Suspension of contractual obligations as a result of the coronacrisis
23 maart 2020 | Door: Joost Blom
As is the case for nearly all countries in the world, the Netherlands faces a crisis that is the result of measures put into place to contain the coronavirus. Many companies closed their doors or are working at a much lower capacity. In the Netherlands, too, the government announced extensive measures to ensure that the coronavirus can be contained. The result will be that many contractual obligations cannot be met in time. What are the legal consequences?
Many companies work at half strength or even closed entirely. In the Netherlands, the restaurant industry and horticulture industry were hit hard by the crisis. By order of the government, the restaurant industry is forced to close entirely during the coming weeks and the horticulture industry experiences a drastic decrease in turnover (especially in export). The result is the impending destruction of many flowers and plants. For both industries this is a dramatic loss of turnover.
However, other businesses are also hit hard by this crisis. Consumer spending has decreased considerably, even though stores in the Netherlands are not forced to close doors. It might only be a matter of time, but many stores have already voluntarily closed their doors temporarily.
Manufacturers are also facing the crisis; not only due to the lower spending pattern of the final buyers, but also because suppliers cannot provide everything they are contractually obligated to provide.
This means that many companies cannot meet their payment obligations (in time). The question remains what the legal consequences of this are.
In Dutch law, there is the principle of 'force majeure'. In short, force majeure applies if you cannot meet your contractual obligations through no fault of your own. It must concern a situation you have no control over and that should also not be at your cost. For example, because something is a standard entrepreneurial risk. Consider a situation where a restaurant suddenly has fewer customers. This is a 'standard' entrepreneurial risk and cannot qualify as force majeure.
This leads to the question of whether or not the corona crisis qualifies as force majeure. Unfortunately, we cannot provide a clear answer as of yet. After all, the world is in a unique situation and the big question is who faces the costs of the consequences of this crisis.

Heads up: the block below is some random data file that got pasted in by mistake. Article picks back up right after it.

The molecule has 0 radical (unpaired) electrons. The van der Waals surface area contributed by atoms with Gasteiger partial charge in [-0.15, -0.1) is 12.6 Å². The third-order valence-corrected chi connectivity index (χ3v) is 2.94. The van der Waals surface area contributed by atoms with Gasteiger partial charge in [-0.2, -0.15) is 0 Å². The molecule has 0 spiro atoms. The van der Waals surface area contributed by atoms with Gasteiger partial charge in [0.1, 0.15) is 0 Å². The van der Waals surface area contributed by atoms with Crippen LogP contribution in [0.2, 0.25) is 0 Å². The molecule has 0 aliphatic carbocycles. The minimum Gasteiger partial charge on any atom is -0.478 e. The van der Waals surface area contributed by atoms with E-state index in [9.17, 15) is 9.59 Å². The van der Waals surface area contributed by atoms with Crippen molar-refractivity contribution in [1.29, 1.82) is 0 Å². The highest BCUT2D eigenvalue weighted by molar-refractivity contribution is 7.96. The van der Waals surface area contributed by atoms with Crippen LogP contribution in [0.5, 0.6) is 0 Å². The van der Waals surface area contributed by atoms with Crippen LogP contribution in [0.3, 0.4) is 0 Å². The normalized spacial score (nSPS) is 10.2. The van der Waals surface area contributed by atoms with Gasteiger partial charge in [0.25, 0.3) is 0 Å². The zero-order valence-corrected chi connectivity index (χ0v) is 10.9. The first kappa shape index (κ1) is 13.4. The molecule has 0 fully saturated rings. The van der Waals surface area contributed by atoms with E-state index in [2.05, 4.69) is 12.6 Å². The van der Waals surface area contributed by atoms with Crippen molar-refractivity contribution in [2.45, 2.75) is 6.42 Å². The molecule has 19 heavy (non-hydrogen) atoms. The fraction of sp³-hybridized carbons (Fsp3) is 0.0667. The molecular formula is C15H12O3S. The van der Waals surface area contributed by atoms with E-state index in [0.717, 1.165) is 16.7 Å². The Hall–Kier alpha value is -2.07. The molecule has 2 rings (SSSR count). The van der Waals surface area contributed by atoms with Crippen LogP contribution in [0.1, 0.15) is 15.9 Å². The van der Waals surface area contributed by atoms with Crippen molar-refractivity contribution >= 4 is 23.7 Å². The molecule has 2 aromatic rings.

Normally a liquidity shortage (which most entrepreneurs are now facing in the short term) is not accepted for a force majeure situation. It is considered a standard entrepreneurial risk. The chances are that a court will not accept an appeal to force majeure, even if the WHO has declared a pandemic. This uncertainty (a court decision) means that we need to look into other options.
Another option for an entrepreneur is to appeal unforeseen circumstances and to ask for a (temporary) change or even termination of a contract on those grounds. There must be such an unforeseen circumstance that a continuation of the contract is unreasonable. It is definitely conceivable in specific situations for which an appeal for force majeure is not accepted, that an appeal for unforeseen circumstances is accepted. However, it will depend strongly on the type of contract and the situation whether an appeal will be successful. Naturally, the contracting party can agree to the appeal for force majeure. In such a case, it is important to record the agreement.
Because all entrepreneurs are facing a problem, especially a liquidity shortage, parties everywhere are asking for leniency with your contracting parties. We are all facing this crisis and will need to find a solution together. In such a case, it is not helpful to enforce each other's contractual obligations at all cost. If you are having problems meeting your obligations, or if you have buyers who do not meet their obligations, then deliberate with each other in a timely manner and look for a situation that does justice to this special situation we are all facing and that takes the interests of all parties into account.